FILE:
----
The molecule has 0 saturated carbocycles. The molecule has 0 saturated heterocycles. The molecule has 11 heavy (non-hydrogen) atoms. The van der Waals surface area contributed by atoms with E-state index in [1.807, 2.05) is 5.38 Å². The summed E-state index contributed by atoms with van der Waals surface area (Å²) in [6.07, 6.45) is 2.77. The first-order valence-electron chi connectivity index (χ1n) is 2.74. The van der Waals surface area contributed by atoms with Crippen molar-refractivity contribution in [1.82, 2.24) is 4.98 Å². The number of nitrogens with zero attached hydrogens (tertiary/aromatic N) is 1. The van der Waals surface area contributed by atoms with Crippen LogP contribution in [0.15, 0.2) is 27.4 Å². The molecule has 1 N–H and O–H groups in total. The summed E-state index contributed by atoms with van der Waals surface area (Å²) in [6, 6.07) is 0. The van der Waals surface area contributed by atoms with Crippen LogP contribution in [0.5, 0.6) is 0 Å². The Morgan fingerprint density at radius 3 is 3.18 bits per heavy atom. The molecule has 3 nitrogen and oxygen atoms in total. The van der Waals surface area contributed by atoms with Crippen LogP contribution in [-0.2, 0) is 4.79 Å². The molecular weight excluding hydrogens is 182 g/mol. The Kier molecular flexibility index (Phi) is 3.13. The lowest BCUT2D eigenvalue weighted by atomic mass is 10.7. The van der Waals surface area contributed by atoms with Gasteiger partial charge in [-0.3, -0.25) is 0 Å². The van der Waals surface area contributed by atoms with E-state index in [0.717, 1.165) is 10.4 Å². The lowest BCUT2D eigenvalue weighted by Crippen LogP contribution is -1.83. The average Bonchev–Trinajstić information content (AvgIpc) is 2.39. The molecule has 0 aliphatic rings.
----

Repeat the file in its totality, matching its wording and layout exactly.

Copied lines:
The molecule has 0 saturated carbocycles. The molecule has 0 saturated heterocycles. The molecule has 11 heavy (non-hydrogen) atoms. The van der Waals surface area contributed by atoms with E-state index in [1.807, 2.05) is 5.38 Å². The summed E-state index contributed by atoms with van der Waals surface area (Å²) in [6.07, 6.45) is 2.77. The first-order valence-electron chi connectivity index (χ1n) is 2.74. The van der Waals surface area contributed by atoms with Crippen molar-refractivity contribution in [1.82, 2.24) is 4.98 Å². The number of nitrogens with zero attached hydrogens (tertiary/aromatic N) is 1. The van der Waals surface area contributed by atoms with Crippen LogP contribution in [0.15, 0.2) is 27.4 Å². The molecule has 1 N–H and O–H groups in total. The summed E-state index contributed by atoms with van der Waals surface area (Å²) in [6, 6.07) is 0. The van der Waals surface area contributed by atoms with Crippen LogP contribution in [0.5, 0.6) is 0 Å². The Morgan fingerprint density at radius 3 is 3.18 bits per heavy atom. The molecule has 3 nitrogen and oxygen atoms in total. The van der Waals surface area contributed by atoms with Crippen LogP contribution in [-0.2, 0) is 4.79 Å². The molecular weight excluding hydrogens is 182 g/mol. The Kier molecular flexibility index (Phi) is 3.13. The lowest BCUT2D eigenvalue weighted by atomic mass is 10.7. The van der Waals surface area contributed by atoms with Gasteiger partial charge in [-0.3, -0.25) is 0 Å². The van der Waals surface area contributed by atoms with E-state index in [0.717, 1.165) is 10.4 Å². The lowest BCUT2D eigenvalue weighted by Crippen LogP contribution is -1.83. The average Bonchev–Trinajstić information content (AvgIpc) is 2.39. The molecule has 0 aliphatic rings.